61 Summary Today we have learnt… – How to describe the formation of a cave. – How to describe the formation of stalactites, stalagmites and pillars, with reference to named examples.

62 On the Wall Using the post-its on your desk, stick your answers to each question on the wall. Fastest Team Wins! 1.What speed do stalactites grow on average? 2.What is our named example of: – Limestone Pavement – Cave – Pothole 3.Describe the process of carbonation on limestone. 4.Name the 3 important characteristics of limestone. 5.What is the name given to a river that reappears from underground?

63 Aims of the lesson To give feedback on your progress so far. To describe the formation of gours in limestone caverns.

64 Gours These are ridges of calcium carbonate formed on cave floors. Formed as CO 2 is lost from streams flowing along the surface. Calcium carbonate is deposited.

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66 Evaluation On lined paper answer the following questions: 1.Why did you choose Higher Geography? 2.What grade are you hoping to gain? 3.How do you prefer to learn? Discussion? Activities? PPQ? Notes from the board? 4.Is there anything you would change about the way your are learning in Geography?

67 Geography Pictionary RULES: – One person per group will come up to the board and be given a word. – Draw images to get your team to guess the word. – Drawer cannot talk or write words!

68 What we have learnt so far… Types of rock Physical & Chemical Weathering Processes Mass Movement

69 What we have learnt so far… Characteristics of carboniferous limestone Surface Features Underground Features

70 Tell me someone who… 1.Can name all 3 types of rock. 2.Knows the difference between erosion and weathering. 3.Can name 2 types of physical weathering. 4.Can name 2 types of chemical weathering. 5.Can name 3 factors that influence mass movement. 6.Can name a process of mass movement. 7.Can list 3 factors that influence karst scenery. 8.Can give a named example of a limestone pavement. 9.Can describe what a glaciokarstic landform is.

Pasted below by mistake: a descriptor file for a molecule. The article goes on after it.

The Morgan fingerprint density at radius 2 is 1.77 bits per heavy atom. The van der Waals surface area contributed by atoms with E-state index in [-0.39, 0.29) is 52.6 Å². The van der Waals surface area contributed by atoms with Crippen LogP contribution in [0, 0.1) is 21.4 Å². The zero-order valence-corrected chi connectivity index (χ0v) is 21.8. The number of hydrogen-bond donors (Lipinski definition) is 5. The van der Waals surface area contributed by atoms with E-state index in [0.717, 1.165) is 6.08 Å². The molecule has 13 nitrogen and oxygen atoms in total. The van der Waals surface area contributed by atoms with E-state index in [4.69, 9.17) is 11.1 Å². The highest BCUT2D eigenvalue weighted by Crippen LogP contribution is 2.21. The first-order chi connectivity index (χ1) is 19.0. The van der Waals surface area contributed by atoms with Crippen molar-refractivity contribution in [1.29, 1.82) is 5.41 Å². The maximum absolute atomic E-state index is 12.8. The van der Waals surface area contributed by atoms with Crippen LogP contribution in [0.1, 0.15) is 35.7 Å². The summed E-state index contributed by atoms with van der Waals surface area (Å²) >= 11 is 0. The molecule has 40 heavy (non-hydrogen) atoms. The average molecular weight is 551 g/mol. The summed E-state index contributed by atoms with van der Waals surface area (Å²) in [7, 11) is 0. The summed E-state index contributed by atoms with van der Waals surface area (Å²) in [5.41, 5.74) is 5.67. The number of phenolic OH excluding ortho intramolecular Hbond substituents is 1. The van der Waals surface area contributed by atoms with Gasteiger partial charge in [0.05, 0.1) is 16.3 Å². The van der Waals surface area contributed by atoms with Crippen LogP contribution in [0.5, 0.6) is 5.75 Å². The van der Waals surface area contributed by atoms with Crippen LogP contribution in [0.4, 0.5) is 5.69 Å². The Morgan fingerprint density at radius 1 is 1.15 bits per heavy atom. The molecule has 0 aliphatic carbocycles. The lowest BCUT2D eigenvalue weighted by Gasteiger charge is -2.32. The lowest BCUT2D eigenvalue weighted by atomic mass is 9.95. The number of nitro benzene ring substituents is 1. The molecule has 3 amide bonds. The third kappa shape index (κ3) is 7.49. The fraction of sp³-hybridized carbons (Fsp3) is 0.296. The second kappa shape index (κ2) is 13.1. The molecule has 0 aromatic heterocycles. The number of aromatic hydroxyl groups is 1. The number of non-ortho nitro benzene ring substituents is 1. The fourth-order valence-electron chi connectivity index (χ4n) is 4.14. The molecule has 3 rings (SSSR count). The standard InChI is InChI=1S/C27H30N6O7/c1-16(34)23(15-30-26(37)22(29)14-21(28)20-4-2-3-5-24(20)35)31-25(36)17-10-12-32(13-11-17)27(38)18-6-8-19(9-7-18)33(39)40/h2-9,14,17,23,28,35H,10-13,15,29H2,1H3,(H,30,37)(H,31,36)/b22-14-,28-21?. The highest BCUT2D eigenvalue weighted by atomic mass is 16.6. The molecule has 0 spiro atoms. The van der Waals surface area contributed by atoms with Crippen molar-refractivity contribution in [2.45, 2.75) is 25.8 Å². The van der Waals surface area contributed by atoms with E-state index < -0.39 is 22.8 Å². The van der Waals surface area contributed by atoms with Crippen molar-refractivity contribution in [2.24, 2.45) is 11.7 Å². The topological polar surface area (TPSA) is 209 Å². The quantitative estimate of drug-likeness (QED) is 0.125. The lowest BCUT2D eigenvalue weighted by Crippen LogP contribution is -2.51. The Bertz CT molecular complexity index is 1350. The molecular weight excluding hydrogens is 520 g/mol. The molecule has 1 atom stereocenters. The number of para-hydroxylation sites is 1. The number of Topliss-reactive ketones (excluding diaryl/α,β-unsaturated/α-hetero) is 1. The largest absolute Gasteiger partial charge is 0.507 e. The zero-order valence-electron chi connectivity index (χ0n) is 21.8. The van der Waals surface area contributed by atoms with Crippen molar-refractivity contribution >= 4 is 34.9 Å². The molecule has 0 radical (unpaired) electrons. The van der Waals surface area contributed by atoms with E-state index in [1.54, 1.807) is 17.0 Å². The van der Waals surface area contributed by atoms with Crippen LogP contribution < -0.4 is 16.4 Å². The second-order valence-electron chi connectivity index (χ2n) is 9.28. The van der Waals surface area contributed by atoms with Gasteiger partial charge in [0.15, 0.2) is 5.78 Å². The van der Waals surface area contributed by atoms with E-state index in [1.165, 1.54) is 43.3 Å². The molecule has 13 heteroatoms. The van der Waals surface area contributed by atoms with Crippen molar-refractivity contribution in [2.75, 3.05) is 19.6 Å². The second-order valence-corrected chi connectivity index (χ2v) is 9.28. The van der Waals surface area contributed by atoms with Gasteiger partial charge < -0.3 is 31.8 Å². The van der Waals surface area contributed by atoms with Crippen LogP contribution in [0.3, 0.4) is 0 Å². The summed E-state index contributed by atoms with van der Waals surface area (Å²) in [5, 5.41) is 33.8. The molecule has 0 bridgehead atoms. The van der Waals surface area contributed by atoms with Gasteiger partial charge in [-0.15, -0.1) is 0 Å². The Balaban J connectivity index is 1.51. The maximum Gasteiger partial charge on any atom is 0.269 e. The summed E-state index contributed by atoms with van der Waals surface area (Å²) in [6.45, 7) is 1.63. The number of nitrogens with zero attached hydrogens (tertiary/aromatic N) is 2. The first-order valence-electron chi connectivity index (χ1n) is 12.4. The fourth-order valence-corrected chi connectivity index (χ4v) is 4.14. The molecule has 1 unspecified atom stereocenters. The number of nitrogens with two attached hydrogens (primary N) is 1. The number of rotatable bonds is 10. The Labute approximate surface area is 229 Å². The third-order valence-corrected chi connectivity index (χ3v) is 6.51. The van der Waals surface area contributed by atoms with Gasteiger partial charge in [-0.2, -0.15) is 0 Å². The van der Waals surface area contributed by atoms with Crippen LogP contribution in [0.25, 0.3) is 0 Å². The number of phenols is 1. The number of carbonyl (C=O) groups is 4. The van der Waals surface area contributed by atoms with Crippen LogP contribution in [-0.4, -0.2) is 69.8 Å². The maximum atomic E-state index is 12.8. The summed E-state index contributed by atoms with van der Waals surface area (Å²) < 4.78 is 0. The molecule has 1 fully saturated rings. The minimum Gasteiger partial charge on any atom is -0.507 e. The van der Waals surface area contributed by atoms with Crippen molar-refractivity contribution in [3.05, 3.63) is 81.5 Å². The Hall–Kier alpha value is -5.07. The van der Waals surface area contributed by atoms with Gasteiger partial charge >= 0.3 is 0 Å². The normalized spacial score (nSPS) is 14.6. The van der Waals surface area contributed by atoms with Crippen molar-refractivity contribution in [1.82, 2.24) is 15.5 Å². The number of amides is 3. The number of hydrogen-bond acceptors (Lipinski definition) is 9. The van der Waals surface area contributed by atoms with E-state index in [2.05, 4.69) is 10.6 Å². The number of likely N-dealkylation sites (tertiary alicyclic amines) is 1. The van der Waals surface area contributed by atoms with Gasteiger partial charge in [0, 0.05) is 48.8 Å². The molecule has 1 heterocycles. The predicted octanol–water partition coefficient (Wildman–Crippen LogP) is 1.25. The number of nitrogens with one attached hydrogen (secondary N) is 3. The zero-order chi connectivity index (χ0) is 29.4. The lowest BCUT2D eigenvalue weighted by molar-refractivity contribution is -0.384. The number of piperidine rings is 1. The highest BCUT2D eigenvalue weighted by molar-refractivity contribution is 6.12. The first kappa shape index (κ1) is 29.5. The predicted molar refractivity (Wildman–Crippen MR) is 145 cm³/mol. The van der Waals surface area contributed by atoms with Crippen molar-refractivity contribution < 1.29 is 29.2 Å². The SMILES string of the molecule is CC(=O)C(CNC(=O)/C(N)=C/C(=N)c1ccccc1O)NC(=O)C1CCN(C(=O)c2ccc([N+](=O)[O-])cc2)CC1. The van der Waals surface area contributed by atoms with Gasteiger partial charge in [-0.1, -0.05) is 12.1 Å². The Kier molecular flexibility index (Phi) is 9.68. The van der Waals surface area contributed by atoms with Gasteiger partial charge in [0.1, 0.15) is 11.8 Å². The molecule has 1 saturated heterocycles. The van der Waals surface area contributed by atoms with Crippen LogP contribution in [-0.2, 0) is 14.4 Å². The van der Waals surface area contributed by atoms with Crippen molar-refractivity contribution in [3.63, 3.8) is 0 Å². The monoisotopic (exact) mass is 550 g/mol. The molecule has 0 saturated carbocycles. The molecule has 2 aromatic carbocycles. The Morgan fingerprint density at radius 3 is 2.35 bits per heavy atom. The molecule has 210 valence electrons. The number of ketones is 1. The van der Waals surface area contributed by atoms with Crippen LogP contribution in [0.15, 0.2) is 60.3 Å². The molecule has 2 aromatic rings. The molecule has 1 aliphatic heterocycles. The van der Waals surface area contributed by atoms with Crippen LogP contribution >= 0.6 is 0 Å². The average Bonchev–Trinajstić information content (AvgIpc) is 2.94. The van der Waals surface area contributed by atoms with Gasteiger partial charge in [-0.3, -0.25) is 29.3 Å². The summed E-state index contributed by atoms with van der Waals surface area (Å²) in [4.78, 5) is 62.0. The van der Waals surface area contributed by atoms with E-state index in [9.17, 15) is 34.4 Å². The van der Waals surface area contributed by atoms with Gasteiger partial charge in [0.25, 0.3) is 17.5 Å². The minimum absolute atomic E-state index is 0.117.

71 Aims of the lesson To revise the content that we learnt before the holidays.

72 Group Answer Working in your groups, you are going to create the perfect answer to one of the questions on the whiteboard. Before writing your answers, you should agree upon a plan that you must show to me. Use the resources on your tables to help you.

73 Questions 1.Describe and explain the formation of stalactite, stalagmites and pillars (dripstone features). You must use diagrams in your answer. (6 marks) 2.With the aid of annotated diagrams, explain the formation of a limestone pavement. (6 marks) 3.Describe and explain the conditions and processes which encourage the formation of scree slopes. (6 marks)

74 Peer Marking Pass your answer to another table. You must now give another groups question a mark out of 6. Use your sample answers & textbooks to help you.

75 Summary So far we have… Revised what we have learnt in Higher Geography so far.

76 Identifying Limestone Landforms on OS maps Identifying landforms on an OS map is one of the key skills you will need to develop. There will be questions based on this in your exam. Lesson Aim: To learn how to identify limestone landforms on an OS map.

77 OS Map Questions You could be asked to look at the map and recognise the evidence of limestone features. You may also be asked to explain how these features have formed. You must use grid references (6 figure) and only refer to what you can see on the map.

78 What can you see?

79 Swallow Hole

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81 Limestone Pavement Limestone Scar

82 Resurgence Points

83 Activity Turn to p112 in the Higher Textbook. Study the map extract of Ingleborough. Describe the evidence that suggests that Ingleborough is an area of Carboniferous Limestone. (8 marks) Tips: Identify various features shown on the map and ensure you name them and provide grid references You can also make general comments about the area that suggests it is limestone.

84 Extension Choose one of the carboniferous limestone features you mentioned in Q1, and with the aid of annotated diagrams, explain its formation. (6 marks)

85 Summary So far we have… – Learnt how to recognise limestone landforms on O.S Maps. – Practiced how to answer O.S. Map PPQs.